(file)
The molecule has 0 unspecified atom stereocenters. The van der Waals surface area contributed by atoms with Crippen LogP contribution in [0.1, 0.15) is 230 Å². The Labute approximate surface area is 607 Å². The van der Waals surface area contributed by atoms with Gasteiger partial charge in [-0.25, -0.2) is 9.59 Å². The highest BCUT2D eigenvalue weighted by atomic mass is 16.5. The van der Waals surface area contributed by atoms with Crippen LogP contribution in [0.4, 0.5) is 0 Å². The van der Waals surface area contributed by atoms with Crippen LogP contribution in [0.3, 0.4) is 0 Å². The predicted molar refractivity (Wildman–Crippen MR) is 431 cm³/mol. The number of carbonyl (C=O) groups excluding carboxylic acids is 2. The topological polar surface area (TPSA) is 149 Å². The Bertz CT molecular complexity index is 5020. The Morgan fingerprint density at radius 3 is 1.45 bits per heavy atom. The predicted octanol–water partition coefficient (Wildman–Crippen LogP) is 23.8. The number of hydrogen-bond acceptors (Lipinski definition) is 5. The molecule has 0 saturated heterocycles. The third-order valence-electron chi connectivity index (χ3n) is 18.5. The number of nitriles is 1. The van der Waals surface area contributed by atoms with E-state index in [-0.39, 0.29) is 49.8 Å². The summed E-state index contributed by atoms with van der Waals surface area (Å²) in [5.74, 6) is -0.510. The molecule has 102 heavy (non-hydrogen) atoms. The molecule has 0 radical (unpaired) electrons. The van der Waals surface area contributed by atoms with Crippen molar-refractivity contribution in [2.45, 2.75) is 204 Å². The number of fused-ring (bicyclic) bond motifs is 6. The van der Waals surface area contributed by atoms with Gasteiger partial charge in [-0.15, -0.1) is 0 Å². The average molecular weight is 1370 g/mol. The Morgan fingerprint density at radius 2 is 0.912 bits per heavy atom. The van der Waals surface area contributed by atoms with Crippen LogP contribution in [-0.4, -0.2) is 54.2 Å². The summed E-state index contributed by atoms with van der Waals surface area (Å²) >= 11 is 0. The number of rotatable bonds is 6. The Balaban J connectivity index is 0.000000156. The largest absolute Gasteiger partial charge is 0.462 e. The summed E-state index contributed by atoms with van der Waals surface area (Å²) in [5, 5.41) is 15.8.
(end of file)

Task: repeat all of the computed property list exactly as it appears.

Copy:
The molecule has 0 unspecified atom stereocenters. The van der Waals surface area contributed by atoms with Crippen LogP contribution in [0.1, 0.15) is 230 Å². The Labute approximate surface area is 607 Å². The van der Waals surface area contributed by atoms with Gasteiger partial charge in [-0.25, -0.2) is 9.59 Å². The highest BCUT2D eigenvalue weighted by atomic mass is 16.5. The van der Waals surface area contributed by atoms with Crippen LogP contribution in [0.4, 0.5) is 0 Å². The van der Waals surface area contributed by atoms with Crippen LogP contribution in [0.3, 0.4) is 0 Å². The predicted molar refractivity (Wildman–Crippen MR) is 431 cm³/mol. The number of carbonyl (C=O) groups excluding carboxylic acids is 2. The topological polar surface area (TPSA) is 149 Å². The Bertz CT molecular complexity index is 5020. The Morgan fingerprint density at radius 3 is 1.45 bits per heavy atom. The predicted octanol–water partition coefficient (Wildman–Crippen LogP) is 23.8. The number of hydrogen-bond acceptors (Lipinski definition) is 5. The molecule has 0 saturated heterocycles. The third-order valence-electron chi connectivity index (χ3n) is 18.5. The number of nitriles is 1. The van der Waals surface area contributed by atoms with E-state index in [-0.39, 0.29) is 49.8 Å². The summed E-state index contributed by atoms with van der Waals surface area (Å²) in [5.74, 6) is -0.510. The molecule has 102 heavy (non-hydrogen) atoms. The molecule has 0 radical (unpaired) electrons. The van der Waals surface area contributed by atoms with Crippen molar-refractivity contribution in [2.45, 2.75) is 204 Å². The number of fused-ring (bicyclic) bond motifs is 6. The van der Waals surface area contributed by atoms with Gasteiger partial charge in [-0.15, -0.1) is 0 Å². The average molecular weight is 1370 g/mol. The Morgan fingerprint density at radius 2 is 0.912 bits per heavy atom. The van der Waals surface area contributed by atoms with Crippen LogP contribution in [-0.4, -0.2) is 54.2 Å². The summed E-state index contributed by atoms with van der Waals surface area (Å²) >= 11 is 0. The number of rotatable bonds is 6. The Balaban J connectivity index is 0.000000156. The largest absolute Gasteiger partial charge is 0.462 e. The summed E-state index contributed by atoms with van der Waals surface area (Å²) in [5, 5.41) is 15.8.